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The story of Emilie Flöge is part mystery. It is also, perhaps, a love story – whether romantic or platonic, we will probably never know.
Most importantly, hers is a tale of a female artist with an unusual talent for fashion design and business. And this during an era when such accomplishments were not expected from women.
I first came to know of Emilie Flöge shortly after moving to San Francisco. At the time I was poor and clothed in pretty dresses from a time when I had a job and more money to spare.
Because I didn’t have the money to match my longing to live in the city, I landed in one of San Francisco’s SRO hotels on Market and Larkin Streets. The hotel’s caretaker charged all sorts of shady characters by the week for less than desirable rooms.
In true down-and-out hotel style, my room had cheap art prints in drug store picture frames nailed to the walls. It was within one of these frames – the one nailed to the wall above the terrible pink chair – that I first met the face of Emilie Flöge.
Today many know her as the subject of artist Gustav Klimt’s famous portrait, though she was also an artist in her own right.
Emilie got her start in fashion by working as a seamstress and later for her elder sister Pauline at her dressmaking school in 1895.
A few years later, Emilie, in partnership with her other sister Helene, opened an haute couture fashion salon. The sisters set up shop on one of the main thoroughfares in Vienna and they called their salon Schwestern Flöge (Flöge Sisters). It catered to the upper-class Bohemian society of the capital city.
Emilie Flöge designed clothing in the popular styles of the day in order to make a living, but she is best known for pioneering the loose, caftan-like dresses of the rational dress style. The rational dress movement sought to release women from the confines of the corset.
Her flowing, glamorous silhouettes and geometric and floral fabrics don’t seem unusual to our modern sensibilities. Today we have the hippie dresses of the 1960s and 70s for reference. But, to women of her time, they were very unusual.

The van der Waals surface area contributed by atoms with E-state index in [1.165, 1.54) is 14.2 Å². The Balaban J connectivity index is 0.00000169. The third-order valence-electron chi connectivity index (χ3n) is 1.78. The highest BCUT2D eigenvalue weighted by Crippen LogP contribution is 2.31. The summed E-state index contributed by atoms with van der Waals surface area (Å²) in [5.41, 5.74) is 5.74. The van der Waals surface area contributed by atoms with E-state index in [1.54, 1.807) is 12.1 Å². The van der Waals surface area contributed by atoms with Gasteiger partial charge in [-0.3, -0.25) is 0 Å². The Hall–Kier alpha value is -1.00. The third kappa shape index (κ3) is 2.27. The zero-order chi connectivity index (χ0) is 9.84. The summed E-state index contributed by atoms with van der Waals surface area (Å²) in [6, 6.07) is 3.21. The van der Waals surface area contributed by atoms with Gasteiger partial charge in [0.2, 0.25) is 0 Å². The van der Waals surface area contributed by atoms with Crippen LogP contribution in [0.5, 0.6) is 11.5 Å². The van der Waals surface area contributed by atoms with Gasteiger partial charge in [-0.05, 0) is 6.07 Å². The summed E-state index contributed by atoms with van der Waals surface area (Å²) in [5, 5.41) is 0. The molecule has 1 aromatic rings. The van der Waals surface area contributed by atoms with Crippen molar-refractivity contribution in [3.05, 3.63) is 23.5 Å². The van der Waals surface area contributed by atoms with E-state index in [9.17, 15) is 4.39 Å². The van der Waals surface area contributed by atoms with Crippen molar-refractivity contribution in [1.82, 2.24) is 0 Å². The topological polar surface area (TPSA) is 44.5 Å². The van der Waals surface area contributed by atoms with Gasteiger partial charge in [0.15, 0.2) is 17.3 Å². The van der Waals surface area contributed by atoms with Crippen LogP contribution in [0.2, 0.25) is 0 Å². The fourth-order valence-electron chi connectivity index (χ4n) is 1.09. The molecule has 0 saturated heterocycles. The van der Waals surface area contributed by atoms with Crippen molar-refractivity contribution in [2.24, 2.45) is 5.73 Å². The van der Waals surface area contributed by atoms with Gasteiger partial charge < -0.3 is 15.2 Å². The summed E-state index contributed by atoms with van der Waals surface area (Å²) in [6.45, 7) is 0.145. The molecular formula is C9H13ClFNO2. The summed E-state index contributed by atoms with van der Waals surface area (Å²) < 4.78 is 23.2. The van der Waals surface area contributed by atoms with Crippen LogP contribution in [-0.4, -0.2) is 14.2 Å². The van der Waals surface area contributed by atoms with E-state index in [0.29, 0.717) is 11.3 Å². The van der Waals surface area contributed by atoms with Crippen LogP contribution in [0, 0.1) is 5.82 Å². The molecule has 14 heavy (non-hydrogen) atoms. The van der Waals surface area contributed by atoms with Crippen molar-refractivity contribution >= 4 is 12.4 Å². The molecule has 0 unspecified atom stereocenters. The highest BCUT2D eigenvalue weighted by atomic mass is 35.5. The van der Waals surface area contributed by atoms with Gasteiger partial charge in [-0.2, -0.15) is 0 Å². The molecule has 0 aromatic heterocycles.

Despite the strangeness of her vision, the dresses found admirers among the upper classes of Viennese society, including with the famed painter Gustav Klimt.
Emilie Flöge and Gustav Klimt first crossed paths when Emilie’s sister Helene married Gustav’s brother, Ernst Klimt. The marriage, however, was doomed to end the following year, when Ernst died in December of 1892. Gustav was made Helene’s guardian. He thus became a frequent guest in the Flöge household.
Gustav Klimt was a known lover of women and is thought to have fathered at least 14 children out of wedlock. Despite his promiscuity, Gustav Klimt and Emilie Flöge became lifelong companions and artistic collaborators.
Many of Emilie’s dresses appeared in his paintings and it is thought that she is shown as his lover in his most famous painting, Woman in Gold.
Despite their close friendship, there is still some doubt as to whether they were romantically involved. Whether or not they were lovers or just friends, their bond was strong. It is said that Klimt’s last words before he died were, “Get Emilie.” Emilie inherited half of Gustav Klimt’s estate.
Emilie Flöge continued with her haute couture salon until World War II when a decrease in customers forced her to begin operating the business from her home. In the last days of the war, her home burned down and her dresses with it, as well as many items from Klimt’s estate.
Emilie Flöge’s life as an independent female artist outlasted Gustav Klimt by several decades, until her death in 1952 at the age of 77.